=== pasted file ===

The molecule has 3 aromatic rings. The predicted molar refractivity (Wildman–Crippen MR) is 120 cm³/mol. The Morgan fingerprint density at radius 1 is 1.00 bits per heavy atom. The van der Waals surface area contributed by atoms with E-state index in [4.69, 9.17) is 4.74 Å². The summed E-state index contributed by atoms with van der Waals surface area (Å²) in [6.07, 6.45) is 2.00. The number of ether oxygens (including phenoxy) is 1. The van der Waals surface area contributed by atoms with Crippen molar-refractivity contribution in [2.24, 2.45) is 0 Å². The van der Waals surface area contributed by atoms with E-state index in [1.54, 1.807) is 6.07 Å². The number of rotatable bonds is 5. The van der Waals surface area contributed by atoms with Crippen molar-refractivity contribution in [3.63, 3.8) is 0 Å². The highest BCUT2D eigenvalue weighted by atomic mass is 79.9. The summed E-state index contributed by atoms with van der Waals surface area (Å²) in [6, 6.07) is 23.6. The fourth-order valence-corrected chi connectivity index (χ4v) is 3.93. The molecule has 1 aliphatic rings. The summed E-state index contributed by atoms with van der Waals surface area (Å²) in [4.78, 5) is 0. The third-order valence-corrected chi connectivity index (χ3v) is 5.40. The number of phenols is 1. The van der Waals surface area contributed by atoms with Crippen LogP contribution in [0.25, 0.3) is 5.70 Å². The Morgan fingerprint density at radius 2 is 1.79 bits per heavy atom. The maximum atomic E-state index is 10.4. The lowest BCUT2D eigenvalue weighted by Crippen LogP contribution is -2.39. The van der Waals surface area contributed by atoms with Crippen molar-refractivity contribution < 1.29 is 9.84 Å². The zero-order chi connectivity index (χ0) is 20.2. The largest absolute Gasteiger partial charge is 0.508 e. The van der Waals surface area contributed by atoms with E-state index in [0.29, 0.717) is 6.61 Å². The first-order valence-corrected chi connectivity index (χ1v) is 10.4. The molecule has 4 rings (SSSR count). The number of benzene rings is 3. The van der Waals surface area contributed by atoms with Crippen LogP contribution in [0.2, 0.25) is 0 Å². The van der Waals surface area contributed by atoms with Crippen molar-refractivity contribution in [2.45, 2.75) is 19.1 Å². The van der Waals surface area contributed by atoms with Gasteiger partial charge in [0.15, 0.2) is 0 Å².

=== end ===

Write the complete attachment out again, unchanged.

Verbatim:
The molecule has 3 aromatic rings. The predicted molar refractivity (Wildman–Crippen MR) is 120 cm³/mol. The Morgan fingerprint density at radius 1 is 1.00 bits per heavy atom. The van der Waals surface area contributed by atoms with E-state index in [4.69, 9.17) is 4.74 Å². The summed E-state index contributed by atoms with van der Waals surface area (Å²) in [6.07, 6.45) is 2.00. The number of ether oxygens (including phenoxy) is 1. The van der Waals surface area contributed by atoms with Crippen molar-refractivity contribution in [2.24, 2.45) is 0 Å². The van der Waals surface area contributed by atoms with E-state index in [1.54, 1.807) is 6.07 Å². The number of rotatable bonds is 5. The van der Waals surface area contributed by atoms with Crippen molar-refractivity contribution in [3.63, 3.8) is 0 Å². The highest BCUT2D eigenvalue weighted by atomic mass is 79.9. The summed E-state index contributed by atoms with van der Waals surface area (Å²) in [6, 6.07) is 23.6. The fourth-order valence-corrected chi connectivity index (χ4v) is 3.93. The molecule has 1 aliphatic rings. The summed E-state index contributed by atoms with van der Waals surface area (Å²) in [4.78, 5) is 0. The third-order valence-corrected chi connectivity index (χ3v) is 5.40. The number of phenols is 1. The van der Waals surface area contributed by atoms with Crippen LogP contribution in [0.25, 0.3) is 5.70 Å². The Morgan fingerprint density at radius 2 is 1.79 bits per heavy atom. The maximum atomic E-state index is 10.4. The lowest BCUT2D eigenvalue weighted by Crippen LogP contribution is -2.39. The van der Waals surface area contributed by atoms with Crippen molar-refractivity contribution < 1.29 is 9.84 Å². The zero-order chi connectivity index (χ0) is 20.2. The largest absolute Gasteiger partial charge is 0.508 e. The van der Waals surface area contributed by atoms with E-state index in [0.29, 0.717) is 6.61 Å². The first-order valence-corrected chi connectivity index (χ1v) is 10.4. The molecule has 4 rings (SSSR count). The number of benzene rings is 3. The van der Waals surface area contributed by atoms with Crippen LogP contribution in [0.2, 0.25) is 0 Å². The van der Waals surface area contributed by atoms with Crippen molar-refractivity contribution in [2.45, 2.75) is 19.1 Å². The van der Waals surface area contributed by atoms with Gasteiger partial charge in [0.15, 0.2) is 0 Å².